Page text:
A Lesson In Humility

glass with water


A few years ago just when I was going through my divorce episode, one of the first things I had to do was to look for a job. It was kind of hard as I was so used to be self-employed for many years, making decisions on my terms and last but not least, no one to report to but the Income Tax department and myself.

It is said that behaviour reflects the mind. And mind shift was not easy.

I sent out about 60 job applications. No one called back. It was as if my application was lost in the Bermuda Triangle of Job Applications. On top of being a smart, intelligent, pleasant to the eyes, I figured that with all the experience and job skills that I have accumulated over the years will make sense to any Hiring Manager, and that I would be a valuable asset to any company who hire me.

I forgot that it is a very competitive world out there. The world does not owe me a living no matter how smart, intelligent and experience I am. I have to create them on my own. The word “syiok sendiri” (self appreciation) came to mind now.

For days I sat staring at my own resume, wondering where I went wrong. There was no one to turn to at that time. Friends whom I thought were friends no longer came to the house, let alone answered my calls or emails. I was down to my last few hundred dollars. There were two mouths to feed with another 20 odd four-legged, furry, voiceless ones to be fed. House rent, bills….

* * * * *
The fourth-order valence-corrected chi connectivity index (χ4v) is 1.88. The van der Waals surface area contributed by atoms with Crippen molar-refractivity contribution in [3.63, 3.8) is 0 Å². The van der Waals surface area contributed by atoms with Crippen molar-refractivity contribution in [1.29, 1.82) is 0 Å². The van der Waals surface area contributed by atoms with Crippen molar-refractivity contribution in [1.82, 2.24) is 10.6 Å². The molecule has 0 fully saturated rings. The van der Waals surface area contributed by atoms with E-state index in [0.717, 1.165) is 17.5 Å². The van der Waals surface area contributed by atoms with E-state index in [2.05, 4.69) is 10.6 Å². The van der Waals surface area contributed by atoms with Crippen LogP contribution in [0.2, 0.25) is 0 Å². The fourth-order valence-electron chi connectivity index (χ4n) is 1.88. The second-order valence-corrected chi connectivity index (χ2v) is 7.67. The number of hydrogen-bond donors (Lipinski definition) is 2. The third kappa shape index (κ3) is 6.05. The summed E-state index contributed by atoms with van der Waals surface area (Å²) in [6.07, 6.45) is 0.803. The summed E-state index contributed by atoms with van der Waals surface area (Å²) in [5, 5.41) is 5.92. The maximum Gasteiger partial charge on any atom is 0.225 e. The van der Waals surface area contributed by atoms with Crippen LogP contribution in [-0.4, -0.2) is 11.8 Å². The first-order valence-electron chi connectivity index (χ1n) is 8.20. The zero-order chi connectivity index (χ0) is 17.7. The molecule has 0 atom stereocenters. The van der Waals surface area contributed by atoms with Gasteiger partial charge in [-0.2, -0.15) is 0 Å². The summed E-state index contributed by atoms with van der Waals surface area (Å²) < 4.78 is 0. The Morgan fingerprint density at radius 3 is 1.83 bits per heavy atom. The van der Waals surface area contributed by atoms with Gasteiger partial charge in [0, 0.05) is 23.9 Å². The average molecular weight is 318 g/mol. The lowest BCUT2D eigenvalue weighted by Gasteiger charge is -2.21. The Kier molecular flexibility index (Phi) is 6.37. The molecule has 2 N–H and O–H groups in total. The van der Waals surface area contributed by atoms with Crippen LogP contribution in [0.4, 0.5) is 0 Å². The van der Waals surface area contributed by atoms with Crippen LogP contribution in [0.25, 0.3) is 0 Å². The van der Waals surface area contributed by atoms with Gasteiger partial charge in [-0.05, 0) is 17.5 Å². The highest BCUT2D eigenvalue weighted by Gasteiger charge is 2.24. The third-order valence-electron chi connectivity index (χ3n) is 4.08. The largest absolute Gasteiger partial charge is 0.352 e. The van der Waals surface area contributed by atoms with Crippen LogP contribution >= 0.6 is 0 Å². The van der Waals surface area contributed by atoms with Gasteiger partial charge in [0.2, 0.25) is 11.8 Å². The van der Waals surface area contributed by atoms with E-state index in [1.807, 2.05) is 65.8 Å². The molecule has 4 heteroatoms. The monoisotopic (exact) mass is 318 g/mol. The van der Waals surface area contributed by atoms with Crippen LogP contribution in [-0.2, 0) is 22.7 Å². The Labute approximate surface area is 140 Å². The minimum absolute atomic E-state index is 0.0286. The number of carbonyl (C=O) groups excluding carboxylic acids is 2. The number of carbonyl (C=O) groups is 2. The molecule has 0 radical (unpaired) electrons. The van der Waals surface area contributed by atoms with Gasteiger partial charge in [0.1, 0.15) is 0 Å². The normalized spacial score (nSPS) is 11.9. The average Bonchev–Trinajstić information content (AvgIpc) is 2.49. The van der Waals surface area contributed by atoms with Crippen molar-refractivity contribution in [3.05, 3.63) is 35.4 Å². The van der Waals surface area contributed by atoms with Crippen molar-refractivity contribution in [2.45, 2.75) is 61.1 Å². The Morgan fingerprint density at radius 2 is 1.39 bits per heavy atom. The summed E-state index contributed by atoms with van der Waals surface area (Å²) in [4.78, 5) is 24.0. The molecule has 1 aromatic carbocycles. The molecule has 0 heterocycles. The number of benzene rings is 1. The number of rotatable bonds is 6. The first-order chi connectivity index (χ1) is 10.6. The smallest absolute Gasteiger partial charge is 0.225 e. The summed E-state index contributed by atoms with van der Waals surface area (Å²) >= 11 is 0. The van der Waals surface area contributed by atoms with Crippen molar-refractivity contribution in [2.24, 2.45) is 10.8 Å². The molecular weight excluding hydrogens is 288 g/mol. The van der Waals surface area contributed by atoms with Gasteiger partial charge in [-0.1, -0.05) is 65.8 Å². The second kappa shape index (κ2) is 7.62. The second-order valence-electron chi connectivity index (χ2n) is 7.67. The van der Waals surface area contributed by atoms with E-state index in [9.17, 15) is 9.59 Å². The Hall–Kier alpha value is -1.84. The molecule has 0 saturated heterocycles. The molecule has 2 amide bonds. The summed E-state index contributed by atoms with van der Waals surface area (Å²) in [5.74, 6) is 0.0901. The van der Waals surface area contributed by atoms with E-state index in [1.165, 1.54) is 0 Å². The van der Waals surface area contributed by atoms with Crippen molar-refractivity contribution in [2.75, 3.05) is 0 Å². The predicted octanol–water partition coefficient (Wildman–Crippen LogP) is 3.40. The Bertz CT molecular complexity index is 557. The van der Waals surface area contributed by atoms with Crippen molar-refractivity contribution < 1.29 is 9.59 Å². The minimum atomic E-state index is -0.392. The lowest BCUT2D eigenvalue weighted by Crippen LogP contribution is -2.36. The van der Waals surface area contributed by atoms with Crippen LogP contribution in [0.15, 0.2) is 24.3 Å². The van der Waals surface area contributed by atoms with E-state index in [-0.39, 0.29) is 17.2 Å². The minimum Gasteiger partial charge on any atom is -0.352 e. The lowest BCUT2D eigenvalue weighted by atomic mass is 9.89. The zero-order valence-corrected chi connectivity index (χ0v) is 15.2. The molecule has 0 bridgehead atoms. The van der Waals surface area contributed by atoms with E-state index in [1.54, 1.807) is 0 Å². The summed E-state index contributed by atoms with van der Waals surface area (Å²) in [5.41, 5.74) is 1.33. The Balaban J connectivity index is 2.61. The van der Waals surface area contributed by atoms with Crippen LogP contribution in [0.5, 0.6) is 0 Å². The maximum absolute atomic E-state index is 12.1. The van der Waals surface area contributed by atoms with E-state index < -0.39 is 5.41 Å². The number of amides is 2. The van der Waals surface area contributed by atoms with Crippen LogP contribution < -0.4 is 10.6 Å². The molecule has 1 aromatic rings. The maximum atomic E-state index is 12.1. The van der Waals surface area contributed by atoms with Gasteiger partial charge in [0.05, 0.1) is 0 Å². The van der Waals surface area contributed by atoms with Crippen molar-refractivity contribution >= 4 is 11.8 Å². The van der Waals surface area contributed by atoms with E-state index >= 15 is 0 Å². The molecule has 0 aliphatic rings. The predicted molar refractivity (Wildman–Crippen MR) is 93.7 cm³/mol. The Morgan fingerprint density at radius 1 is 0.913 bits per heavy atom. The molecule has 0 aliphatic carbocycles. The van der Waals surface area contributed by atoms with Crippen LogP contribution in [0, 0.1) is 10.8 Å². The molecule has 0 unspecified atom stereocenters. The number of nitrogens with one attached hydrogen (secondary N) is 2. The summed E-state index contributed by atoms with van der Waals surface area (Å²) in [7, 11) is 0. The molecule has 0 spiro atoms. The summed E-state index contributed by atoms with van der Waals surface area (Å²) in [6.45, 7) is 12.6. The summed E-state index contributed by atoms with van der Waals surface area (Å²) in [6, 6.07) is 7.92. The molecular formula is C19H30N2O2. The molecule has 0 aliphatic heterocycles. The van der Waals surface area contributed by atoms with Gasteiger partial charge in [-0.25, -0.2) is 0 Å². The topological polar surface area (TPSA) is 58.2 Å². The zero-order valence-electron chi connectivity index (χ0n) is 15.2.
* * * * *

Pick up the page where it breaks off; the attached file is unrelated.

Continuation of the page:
That was when I decided to tweak my resume to reflect my achievements objectively. I started making phone calls and changed from behaving like a “boss” to someone who was keen to make a comeback, contributing to the world of work. I sent out another 15 or so resumes. 7 came back with invitation for an interview. What a shift that was!

Eventually I managed to secure a job with a training provider earning a humbling amount of salary per month. When that amount used to be a mere cost to a couple of days’ expenditure in my previous household, it was now a one month worth of salary. But, it was a salary nevertheless.

I managed to put The Daughter through her final school years and eventually to college. We travelled lit bit, spent some on good food, clothes and other things. There is an art to learn and unlearn. Both behaviours are difficult, but if you do not reflect and learn from the life’s experience, you will not move forward.

Life was tough, it still is but I will never forget those painful years when I had to feed the furkids rice and sardins, when The Teenager and I had to be content eating roti canai (flat bread) with curry for dinner.

Just a few days ago I read the FB status of a good friend. She said something about a lesson in humility. She advocates among others:

  • Reflecting what life AND God try to tell you
  • Bersangka baik (always think of good things) towards other people – your friends, relatives and clients
  • Appreciate what you have and strive for achieving a better tomorrow

2 Replies to “A Lesson In Humility”

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